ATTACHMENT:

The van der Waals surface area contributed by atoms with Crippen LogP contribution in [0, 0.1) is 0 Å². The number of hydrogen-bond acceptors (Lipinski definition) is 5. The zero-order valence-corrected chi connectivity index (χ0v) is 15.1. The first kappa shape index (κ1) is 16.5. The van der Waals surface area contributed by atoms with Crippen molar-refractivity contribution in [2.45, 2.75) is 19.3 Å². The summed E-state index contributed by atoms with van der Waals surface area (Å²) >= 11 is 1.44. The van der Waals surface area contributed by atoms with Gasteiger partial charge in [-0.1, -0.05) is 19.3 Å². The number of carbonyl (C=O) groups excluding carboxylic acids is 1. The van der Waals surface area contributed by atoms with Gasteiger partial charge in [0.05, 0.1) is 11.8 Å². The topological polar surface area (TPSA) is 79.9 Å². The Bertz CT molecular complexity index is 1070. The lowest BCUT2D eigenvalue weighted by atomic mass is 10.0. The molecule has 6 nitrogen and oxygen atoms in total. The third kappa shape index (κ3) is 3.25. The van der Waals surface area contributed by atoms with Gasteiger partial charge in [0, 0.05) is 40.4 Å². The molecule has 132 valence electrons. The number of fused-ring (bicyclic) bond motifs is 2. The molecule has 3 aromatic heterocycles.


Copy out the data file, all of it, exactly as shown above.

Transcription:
The van der Waals surface area contributed by atoms with Crippen LogP contribution in [0, 0.1) is 0 Å². The number of hydrogen-bond acceptors (Lipinski definition) is 5. The zero-order valence-corrected chi connectivity index (χ0v) is 15.1. The first kappa shape index (κ1) is 16.5. The van der Waals surface area contributed by atoms with Crippen molar-refractivity contribution in [2.45, 2.75) is 19.3 Å². The summed E-state index contributed by atoms with van der Waals surface area (Å²) >= 11 is 1.44. The van der Waals surface area contributed by atoms with Gasteiger partial charge in [-0.1, -0.05) is 19.3 Å². The number of carbonyl (C=O) groups excluding carboxylic acids is 1. The van der Waals surface area contributed by atoms with Gasteiger partial charge in [0.05, 0.1) is 11.8 Å². The topological polar surface area (TPSA) is 79.9 Å². The Bertz CT molecular complexity index is 1070. The lowest BCUT2D eigenvalue weighted by atomic mass is 10.0. The molecule has 6 nitrogen and oxygen atoms in total. The third kappa shape index (κ3) is 3.25. The van der Waals surface area contributed by atoms with Gasteiger partial charge in [0, 0.05) is 40.4 Å². The molecule has 132 valence electrons. The number of fused-ring (bicyclic) bond motifs is 2. The molecule has 3 aromatic heterocycles.